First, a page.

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Abu Dhabi, UAESunday 23 September 2018

Creativity must play a key role in our lives to confront the great issues of our time

Culture is the great, connected eco-system that unites us all

Last year's inaugural Culture Summit. Mona Al Marzooqi/ The National
Last year's inaugural Culture Summit. Mona Al Marzooqi/ The National

In January 2016, while searching for a decent bite of food at the World Economic Forum in Davos (which is harder to find than heads of state, movie stars or mega-deals with tech tycoons), I encountered a friend who was also in need of a sandwich. She was a young, brilliant woman who ran a major media centre in the Middle East. I was with the woman who would later become my wife and the conversation between the three of us soon turned to the role of culture and media at events like Davos.

Both I and my partner Carla Dirlikov Canales, a singer with a wonderful, truly global career who also runs an NGO focused on using music to bridge cultural divides internationally, were fascinated by the observations of our friend Noura Al Kaabi, who was then the chief executive of the TwoFour54 media hub in Abu Dhabi. We all agreed that most big conferences that are supposedly devoted to the big trends shaping the world tended to treat cultural issues as secondary. There would be the occasional artist brought out for a performance or to lend celebrity value but the big drivers of change and the “important” discussions tended to be about politics, finance, security and technology.

Yet we saw culture differently. When ISIL entered Palmyra, they destroyed the ancient ruins because they saw all cultures other than their own as a threat to their extremist ideology. The Taliban had done the same in Afghanistan. Al Qaeda rallied support by framing the spread of western media and art as a threat. Beyond these examples, we also saw rising nationalism and nativism as cultural trends that were having profound and unsettling political consequences.

Further in a connected world, we were entering the first time in human history when because anyone, anywhere, was connected to everyone, everywhere, that we would be sharing a single cultural eco-system for the first time. This was not only breeding some of the fears that political opportunists and extremists selling intolerance were exploiting but it was creating real questions about its potential impact, about how to take advantage of the windows to new thinking it would offer, how to preserve ancient cultures and how to deal with the host of other questions new media and information technologies, from virtual reality to artificial intelligence, might pose.

That conversation led to another a month later in Abu Dhabi, when we arrived at the idea of creating a kind of Davos for culture, where leaders from the arts, philanthropy, technology, the media and policy communities would be brought together to address these questions. What would set the event apart was the recognition that culture was a primary driver of change and one that could be used to produce concrete, positive outcomes, whether with respect to combating extremism, fighting climate change, empowering women, preserving heritage or educating our young.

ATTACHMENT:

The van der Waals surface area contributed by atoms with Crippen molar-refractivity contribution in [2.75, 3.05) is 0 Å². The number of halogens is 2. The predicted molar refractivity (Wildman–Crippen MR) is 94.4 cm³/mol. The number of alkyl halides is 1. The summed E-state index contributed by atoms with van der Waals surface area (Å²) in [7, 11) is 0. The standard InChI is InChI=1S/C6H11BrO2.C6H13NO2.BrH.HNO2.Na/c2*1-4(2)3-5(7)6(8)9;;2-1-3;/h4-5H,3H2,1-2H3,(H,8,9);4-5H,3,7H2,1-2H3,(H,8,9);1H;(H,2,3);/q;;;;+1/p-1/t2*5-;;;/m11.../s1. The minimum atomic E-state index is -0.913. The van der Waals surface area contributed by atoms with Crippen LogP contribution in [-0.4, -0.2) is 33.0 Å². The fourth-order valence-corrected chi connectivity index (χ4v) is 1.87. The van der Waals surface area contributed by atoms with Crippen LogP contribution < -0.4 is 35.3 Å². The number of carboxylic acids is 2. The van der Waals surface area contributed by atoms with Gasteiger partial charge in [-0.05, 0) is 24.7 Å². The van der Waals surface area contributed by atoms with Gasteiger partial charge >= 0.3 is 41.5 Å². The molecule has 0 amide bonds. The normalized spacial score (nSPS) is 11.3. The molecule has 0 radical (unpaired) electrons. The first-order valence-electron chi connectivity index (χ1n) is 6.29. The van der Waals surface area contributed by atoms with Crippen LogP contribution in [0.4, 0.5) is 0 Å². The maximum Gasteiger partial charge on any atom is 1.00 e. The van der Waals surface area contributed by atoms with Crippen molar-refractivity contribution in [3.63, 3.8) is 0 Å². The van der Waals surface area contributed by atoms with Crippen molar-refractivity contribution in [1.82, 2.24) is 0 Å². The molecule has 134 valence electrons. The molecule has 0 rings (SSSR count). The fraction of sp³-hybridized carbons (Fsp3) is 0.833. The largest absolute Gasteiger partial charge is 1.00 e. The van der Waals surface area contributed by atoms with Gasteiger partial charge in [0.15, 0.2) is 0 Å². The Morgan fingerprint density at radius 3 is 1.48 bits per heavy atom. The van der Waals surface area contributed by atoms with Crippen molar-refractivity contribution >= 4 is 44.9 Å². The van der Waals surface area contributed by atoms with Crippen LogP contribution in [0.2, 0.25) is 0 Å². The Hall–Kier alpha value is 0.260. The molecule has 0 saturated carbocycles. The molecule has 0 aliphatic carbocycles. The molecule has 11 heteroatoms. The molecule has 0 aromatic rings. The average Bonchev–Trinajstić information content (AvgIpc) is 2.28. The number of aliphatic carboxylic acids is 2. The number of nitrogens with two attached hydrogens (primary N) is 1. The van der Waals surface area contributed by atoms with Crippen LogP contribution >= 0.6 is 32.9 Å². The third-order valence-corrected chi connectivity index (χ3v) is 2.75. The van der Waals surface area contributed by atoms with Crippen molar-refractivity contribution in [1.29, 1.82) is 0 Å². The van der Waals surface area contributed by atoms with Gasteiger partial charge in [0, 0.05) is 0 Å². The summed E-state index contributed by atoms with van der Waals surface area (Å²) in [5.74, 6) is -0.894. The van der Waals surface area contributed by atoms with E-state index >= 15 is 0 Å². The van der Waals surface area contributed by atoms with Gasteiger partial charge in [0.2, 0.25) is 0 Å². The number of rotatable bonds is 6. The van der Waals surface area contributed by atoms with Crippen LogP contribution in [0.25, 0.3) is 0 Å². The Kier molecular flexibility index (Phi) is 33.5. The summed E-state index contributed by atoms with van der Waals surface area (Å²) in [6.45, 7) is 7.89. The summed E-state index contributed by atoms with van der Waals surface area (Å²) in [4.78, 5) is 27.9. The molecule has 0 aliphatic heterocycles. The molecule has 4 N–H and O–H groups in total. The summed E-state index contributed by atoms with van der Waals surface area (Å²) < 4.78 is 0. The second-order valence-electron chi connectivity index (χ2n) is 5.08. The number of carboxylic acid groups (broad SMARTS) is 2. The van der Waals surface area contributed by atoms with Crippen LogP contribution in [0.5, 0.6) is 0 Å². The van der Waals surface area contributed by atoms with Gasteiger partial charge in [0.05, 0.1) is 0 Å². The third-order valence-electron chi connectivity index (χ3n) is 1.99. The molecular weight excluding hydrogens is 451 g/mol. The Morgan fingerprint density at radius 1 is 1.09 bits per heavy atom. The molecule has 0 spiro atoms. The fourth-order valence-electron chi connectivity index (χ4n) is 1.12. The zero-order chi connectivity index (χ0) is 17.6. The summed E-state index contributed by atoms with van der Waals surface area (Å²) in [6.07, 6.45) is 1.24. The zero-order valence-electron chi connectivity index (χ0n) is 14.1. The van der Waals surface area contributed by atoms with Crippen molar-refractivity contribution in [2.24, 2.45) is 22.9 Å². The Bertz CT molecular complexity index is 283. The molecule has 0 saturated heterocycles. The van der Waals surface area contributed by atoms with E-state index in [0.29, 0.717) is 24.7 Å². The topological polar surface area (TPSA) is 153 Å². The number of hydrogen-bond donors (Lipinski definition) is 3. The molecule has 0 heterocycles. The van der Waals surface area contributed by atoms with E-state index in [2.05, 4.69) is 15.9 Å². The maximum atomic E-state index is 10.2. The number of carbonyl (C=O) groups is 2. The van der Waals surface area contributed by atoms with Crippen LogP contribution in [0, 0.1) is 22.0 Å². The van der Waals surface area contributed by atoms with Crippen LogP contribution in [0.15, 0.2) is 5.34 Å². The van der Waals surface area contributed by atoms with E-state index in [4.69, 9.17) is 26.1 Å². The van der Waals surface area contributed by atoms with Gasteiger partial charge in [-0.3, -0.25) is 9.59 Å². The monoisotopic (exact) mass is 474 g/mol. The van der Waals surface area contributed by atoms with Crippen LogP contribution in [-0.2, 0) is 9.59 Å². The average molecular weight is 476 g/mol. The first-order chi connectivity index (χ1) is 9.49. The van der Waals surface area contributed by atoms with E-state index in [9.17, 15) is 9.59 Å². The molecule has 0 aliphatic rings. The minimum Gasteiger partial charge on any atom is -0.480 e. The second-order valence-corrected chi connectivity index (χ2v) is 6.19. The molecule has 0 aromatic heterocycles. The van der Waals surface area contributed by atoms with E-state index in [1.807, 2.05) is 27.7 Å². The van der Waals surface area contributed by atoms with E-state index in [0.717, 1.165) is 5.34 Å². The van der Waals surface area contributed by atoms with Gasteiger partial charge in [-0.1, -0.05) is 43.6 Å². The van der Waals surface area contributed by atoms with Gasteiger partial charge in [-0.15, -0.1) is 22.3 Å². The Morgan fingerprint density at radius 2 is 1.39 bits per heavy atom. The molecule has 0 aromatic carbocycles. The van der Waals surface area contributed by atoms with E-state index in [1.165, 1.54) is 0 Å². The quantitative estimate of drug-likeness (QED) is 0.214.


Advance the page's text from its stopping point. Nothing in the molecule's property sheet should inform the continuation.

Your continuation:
By then Ms Al Kaabi was the UAE's Culture and Development Minister and with her support and that of many top officials in government, the first Culture Summit was launched exactly a year ago. The second annual event begins tomorrow on Saadiyat Island not far from the new Louvre Abu Dhabi, a monument to the broader commitment to culture and cultural diplomacy made by the UAE leadership. Working with our energetic and committed partners at Abu Dhabi's Department of Culture and Tourism, this year’s event, with a focus on “unexpected collaborations”, will bring together 500 people from more than 90 countries. With guests including everyone from a Nobel Prize winner to top arts awards recipients, a major orchestra, debut performances in diverse art forms and high-level discussions and workshops, it will be like no other event that takes place on the planet. And as we convene – with the goal of producing concrete programmes worldwide in arts education to help address the big issues cited above – it is clearer than ever that the need for such a gathering has only grown.

Beneath every major political movement in the world and every rift or conflict, there are cultural underpinnings. Through the arts and media, creative thinkers have shaped and reshaped public views on the very nature of the universe, values and aspirations since the dawn of time. But for the first time in history, those creative thinkers can work in concert with partners from every corner of the globe and experience new technological tools that can enhance their impact and produce real change in ways that most of the so-called elite you might find at Davos or other such events can only dream of.

We never did find much to eat that January day in Switzerland. But we did find food for thought that has led to a new kind of global leadership forum, thanks to the partnership of a government and individuals that recognised the watershed moment in which we live and the central role inspiration and imagination must play in our lives if we are to successfully confront the great issues of our time.

The Culture Summit 2018 runs from April 8 to 12 in Manarat Al Saadiyat, Abu Dhabi

David Rothkopf is CEO of The Rothkopf Group, senior fellow at the Johns Hopkins School of Advanced International Studies, a visiting scholar at the Carnegie Endowment for International Peace and most recently author of The Great Questions of Tomorrow

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